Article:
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As the federal government and state agencies crackdown on businesses that misclassify employees as independent contractors, it is increasingly important that companies correctly classify their workers. But there is no standard regulation for what constitutes a legal independent contractor. This series will examine the different tests and guidance used by the multiple federal and state agencies to determine if workers can be considered independent contractors.

If a worker is a W-2 employee, they are subject to the Fair Labor Standards Act (FLSA), which includes the overtime regulations.  If a worker is an independent contractor, the company doesn’t have to pay overtime. But a company can’t classify a worker as an independent contractor simply to avoid this extra cost.

We discussed how the IRS looks at several factors it divides into three categories (behavior control, financial control, type of relationship) to determine the degree of the company’s right to control when determining the proper worker classification.  To determine what factors the Department of Labor considers, we instead must turn to its Fact Sheet #13: Employment Relationship Under the Fair Labor Standards Act (FLSA).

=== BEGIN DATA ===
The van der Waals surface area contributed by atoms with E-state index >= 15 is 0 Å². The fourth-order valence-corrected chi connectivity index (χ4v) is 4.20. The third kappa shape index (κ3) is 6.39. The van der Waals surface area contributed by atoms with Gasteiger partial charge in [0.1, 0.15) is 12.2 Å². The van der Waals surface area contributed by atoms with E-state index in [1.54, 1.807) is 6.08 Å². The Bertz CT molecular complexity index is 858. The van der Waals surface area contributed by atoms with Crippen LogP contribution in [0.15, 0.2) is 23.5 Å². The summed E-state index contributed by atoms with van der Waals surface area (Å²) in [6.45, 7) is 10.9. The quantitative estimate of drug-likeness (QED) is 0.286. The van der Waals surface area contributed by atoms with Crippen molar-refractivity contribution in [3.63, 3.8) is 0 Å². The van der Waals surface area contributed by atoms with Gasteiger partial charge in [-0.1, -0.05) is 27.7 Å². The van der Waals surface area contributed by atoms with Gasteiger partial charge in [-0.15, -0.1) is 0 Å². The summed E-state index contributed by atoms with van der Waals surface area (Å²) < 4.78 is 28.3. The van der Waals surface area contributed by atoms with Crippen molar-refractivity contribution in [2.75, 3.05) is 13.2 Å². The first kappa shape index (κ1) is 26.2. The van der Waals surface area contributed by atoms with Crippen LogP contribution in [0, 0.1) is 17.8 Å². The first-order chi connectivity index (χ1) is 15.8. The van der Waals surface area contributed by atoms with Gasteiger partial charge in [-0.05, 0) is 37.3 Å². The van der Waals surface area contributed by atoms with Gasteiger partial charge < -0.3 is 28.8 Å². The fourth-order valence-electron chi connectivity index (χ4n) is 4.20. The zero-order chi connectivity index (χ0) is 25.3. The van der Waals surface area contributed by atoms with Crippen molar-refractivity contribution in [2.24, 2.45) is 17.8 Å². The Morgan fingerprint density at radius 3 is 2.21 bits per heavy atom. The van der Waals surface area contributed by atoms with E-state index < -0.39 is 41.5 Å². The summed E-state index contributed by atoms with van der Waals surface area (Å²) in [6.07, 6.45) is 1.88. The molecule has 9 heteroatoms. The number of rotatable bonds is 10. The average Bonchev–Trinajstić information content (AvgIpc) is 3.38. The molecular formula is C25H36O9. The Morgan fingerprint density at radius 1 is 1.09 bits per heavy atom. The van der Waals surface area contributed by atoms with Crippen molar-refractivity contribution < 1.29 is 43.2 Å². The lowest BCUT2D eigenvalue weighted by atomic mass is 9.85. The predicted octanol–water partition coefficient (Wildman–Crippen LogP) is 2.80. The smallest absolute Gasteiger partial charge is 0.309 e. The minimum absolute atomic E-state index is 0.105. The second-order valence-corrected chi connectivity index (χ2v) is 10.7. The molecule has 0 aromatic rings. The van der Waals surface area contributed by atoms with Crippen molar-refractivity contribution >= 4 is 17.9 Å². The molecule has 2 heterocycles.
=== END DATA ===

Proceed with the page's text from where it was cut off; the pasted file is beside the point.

The DOL considers a worker to be an employee, not an independent contractor, if that person is, “as a matter of economic reality,” dependent on the business that is being served.  While the Supreme Court has held that no single rule or test determines a worker’s status, there are some factors it considers to be significant:

  1. The extent to which the services rendered are an integral part of the principal’s business
  2. The permanency of the relationship
  3. The amount of the alleged contractor’s investment in facilities and equipment
  4. The nature and degree of control by the principal
  5. The alleged contractor’s opportunities for profit and loss
  6. The amount of initiative, judgment, or foresight in open market competition with others required for the success of the claimed independent contractor
  7. The degree of independent business organization and operation

So we’ve now discussed what factors are considered when determining a worker’s classification for both tax and FLSA purposes, but we’re not done. States may consider different factors when determining whether an worker is an employee or independent contractor for issues such as workers’ compensation and unemployment. We will tackle state guidance in our next blog post in this series regarding the FLSA and contract staffing.

This article is for informational purposes only and should not be considered legal advice.

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